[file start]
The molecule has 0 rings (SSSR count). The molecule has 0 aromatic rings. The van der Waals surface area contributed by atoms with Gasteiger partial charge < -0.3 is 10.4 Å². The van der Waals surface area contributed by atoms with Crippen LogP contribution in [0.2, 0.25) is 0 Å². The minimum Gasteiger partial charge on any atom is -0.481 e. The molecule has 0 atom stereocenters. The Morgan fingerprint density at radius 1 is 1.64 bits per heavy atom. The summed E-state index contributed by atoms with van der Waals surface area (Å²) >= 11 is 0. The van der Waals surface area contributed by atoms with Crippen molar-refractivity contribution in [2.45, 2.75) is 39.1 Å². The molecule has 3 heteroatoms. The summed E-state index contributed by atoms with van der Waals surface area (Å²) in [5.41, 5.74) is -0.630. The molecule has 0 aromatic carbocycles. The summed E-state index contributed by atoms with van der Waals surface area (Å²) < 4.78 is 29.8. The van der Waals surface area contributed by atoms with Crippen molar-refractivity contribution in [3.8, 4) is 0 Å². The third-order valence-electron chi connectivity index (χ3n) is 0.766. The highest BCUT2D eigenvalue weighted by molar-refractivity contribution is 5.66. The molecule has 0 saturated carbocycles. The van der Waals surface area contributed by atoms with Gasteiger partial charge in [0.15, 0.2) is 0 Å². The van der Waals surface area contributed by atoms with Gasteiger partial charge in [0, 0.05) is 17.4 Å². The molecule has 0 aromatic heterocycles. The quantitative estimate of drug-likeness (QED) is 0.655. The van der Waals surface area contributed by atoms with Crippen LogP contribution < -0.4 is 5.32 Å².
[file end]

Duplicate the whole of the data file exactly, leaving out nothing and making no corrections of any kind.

The molecule has 0 rings (SSSR count). The molecule has 0 aromatic rings. The van der Waals surface area contributed by atoms with Gasteiger partial charge < -0.3 is 10.4 Å². The van der Waals surface area contributed by atoms with Crippen LogP contribution in [0.2, 0.25) is 0 Å². The minimum Gasteiger partial charge on any atom is -0.481 e. The molecule has 0 atom stereocenters. The Morgan fingerprint density at radius 1 is 1.64 bits per heavy atom. The summed E-state index contributed by atoms with van der Waals surface area (Å²) >= 11 is 0. The van der Waals surface area contributed by atoms with Crippen molar-refractivity contribution in [2.45, 2.75) is 39.1 Å². The molecule has 3 heteroatoms. The summed E-state index contributed by atoms with van der Waals surface area (Å²) in [5.41, 5.74) is -0.630. The molecule has 0 aromatic carbocycles. The summed E-state index contributed by atoms with van der Waals surface area (Å²) < 4.78 is 29.8. The van der Waals surface area contributed by atoms with Crippen molar-refractivity contribution in [3.8, 4) is 0 Å². The third-order valence-electron chi connectivity index (χ3n) is 0.766. The highest BCUT2D eigenvalue weighted by molar-refractivity contribution is 5.66. The molecule has 0 saturated carbocycles. The van der Waals surface area contributed by atoms with Gasteiger partial charge in [0.15, 0.2) is 0 Å². The van der Waals surface area contributed by atoms with Gasteiger partial charge in [0, 0.05) is 17.4 Å². The molecule has 0 aromatic heterocycles. The quantitative estimate of drug-likeness (QED) is 0.655. The van der Waals surface area contributed by atoms with Crippen LogP contribution < -0.4 is 5.32 Å².